You must leave your home and go forth from your country.
The children of Buddha all practice this way.
---The thirty-seven Bodhisattva Practices
I stand firmly on the ground on the other side of the Veil. Here, loneliness is transformed to honed and solitary awareness. Here, longing is transformed into the path to my own door. Here, places are re-named. A people reclaim themselves.
My friend and I head for the Olympic Rain Forest. We never arrive. Somewhere around Sequim, he feels the northwest pulling him as far as it will be possible for two humans to go. Beyond that point there are cormorants and orcas. There is a blue-black horizon and light fading down into the sea. There is air vibrant with salt.
We stop along the way to the last stop. I go down to water’s edge. I scoop handfuls of liquid mineral. I touch my forehead, my heart and belly with my wet fingers. I take away my cool wet touch, and a gray-white pebble flecked with mica.
At the Makah Cultural & Research Center, I learn that the people regard the knowledge in that place as “a canoe” carrying them and a “war club” shattering assumptions and prejudices. I learn that their real name is kwih-dich-chuh-ahtx which means People who live by the rocks and the seagulls. Makah is a name given to them by another First Nation. It means Generous with food.
My friend and I walk through the exhibit that is a canoe and a war club. Much of the weaving and pottery, toys and weapons, cooking and burying objects were found during the excavation of Ozette Village. We look into the cases together. We say little.
We sit in a reconstructed cedar longhouse. It is dark and fragrant with cedar. There is silence except for soft chanting from the hidden stereo speakers. Later, my friend says, “I was there.” I nod.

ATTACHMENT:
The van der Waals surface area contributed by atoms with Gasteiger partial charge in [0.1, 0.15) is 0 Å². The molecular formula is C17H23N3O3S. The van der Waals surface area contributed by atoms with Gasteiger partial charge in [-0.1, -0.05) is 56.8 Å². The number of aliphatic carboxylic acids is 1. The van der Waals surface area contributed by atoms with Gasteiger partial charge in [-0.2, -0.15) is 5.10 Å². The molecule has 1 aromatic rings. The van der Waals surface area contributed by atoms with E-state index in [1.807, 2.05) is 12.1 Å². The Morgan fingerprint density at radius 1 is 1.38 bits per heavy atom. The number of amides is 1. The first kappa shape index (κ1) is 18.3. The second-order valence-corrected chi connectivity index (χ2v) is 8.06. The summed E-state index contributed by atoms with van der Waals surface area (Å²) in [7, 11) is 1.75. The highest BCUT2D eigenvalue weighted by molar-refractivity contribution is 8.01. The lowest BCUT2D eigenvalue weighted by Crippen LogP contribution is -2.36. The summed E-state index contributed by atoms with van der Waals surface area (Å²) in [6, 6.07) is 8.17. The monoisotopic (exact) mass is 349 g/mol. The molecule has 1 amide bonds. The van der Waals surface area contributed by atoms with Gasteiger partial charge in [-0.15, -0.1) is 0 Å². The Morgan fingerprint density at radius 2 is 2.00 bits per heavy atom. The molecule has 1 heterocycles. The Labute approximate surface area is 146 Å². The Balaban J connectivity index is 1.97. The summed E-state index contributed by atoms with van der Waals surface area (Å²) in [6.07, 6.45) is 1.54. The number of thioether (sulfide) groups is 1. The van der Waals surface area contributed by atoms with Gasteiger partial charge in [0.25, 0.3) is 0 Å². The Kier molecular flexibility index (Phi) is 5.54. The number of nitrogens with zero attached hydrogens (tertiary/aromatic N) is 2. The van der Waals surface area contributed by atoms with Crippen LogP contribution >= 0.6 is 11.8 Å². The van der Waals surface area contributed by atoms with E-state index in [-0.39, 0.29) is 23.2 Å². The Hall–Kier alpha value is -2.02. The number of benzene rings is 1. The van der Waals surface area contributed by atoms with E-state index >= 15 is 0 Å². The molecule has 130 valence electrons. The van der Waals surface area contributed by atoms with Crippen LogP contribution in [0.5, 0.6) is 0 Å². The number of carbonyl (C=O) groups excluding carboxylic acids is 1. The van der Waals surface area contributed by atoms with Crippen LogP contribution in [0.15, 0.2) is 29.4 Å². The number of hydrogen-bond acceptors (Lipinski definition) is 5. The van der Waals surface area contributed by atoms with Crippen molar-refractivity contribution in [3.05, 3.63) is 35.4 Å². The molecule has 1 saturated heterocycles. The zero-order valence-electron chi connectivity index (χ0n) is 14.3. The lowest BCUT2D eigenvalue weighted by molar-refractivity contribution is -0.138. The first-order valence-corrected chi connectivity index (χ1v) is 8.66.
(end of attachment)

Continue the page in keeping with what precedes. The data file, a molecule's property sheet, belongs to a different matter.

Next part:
We drive out to the trail that will take us to the furthest northwestern point of what never really was The United States of America. We walk through prisms that break the gray light into particles of green. Then, we stand on a cedar platform a hundred feet above dark sandstone and silver spray.
You will not find the kwih-dich-chuh-ahtx name for this place on any map. You will find, instead, “Cape Flattery” and when you research the name you will find this:
...on Sunday, March 22, Captain Cook saw, between a low cape and a steep island just off the cape, “a small opening which flattered us with the hopes of finding an harbour”. The hopes lessened as the ships drew nearer. Cook decided that the opening was closed by low land and turned the ships away. He named the point of land Cape Flattery...
...Cook’s activities at Nootka actually had a far greater impact on the future history of Washington than his brief excursion past Cape Flattery. He and his crew were able to trade with the Nootka Indians for sea otter furs, which were highly coveted by Asian and European merchants. When Cook’s expedition finally returned to England following his death...news of the wealth available on the Northwest Coast inspired the fur trade that brought many more Europeans and Americans to the Pacific Northwest.
I look down on the dark fingers of sandstone, on the cormorants gliding in and out of the darker caves. There is a dwarfed cedar to my right. Salt spray beads on its boughs. I know I will write about what I see. And I know I will write that the fur trade brought genocide. I know I will not be able to call the place “Cape Flattery.”
The day after we return, I e-mail the Makah Cultural & Research Center. I ask to know the kwih-dich-chuh-ahtx name for the furthest northwestern point. A woman writes back:
I hope I understood your question right and that you are asking for the word in our language that describes or names Cape Flattery. If that is the case, the name kwih dich chah uhtx IS the name we use to loosely mean the area of the Cape. ---Vickie B.
The people and the place have the same name. The people and the place are the same.
You must leave your home and go forth from your country. The children of Buddha all practice this way. The kwih dich chah uhtx go forth from “Cape Flattery”. They travel in a great canoe. They carry war clubs of knowledge. They circle out from “Cape Flattery” and back into their home. The kwih dich chah uhtx come home to kwih dich chah uhtx There is more than one way to practice.
Note: When you look down from the furthest northwestern point in kwih dich chah uhtx, you might see this: http://www.outventures.org/photos/old/2005/FlatteryCaves.jpg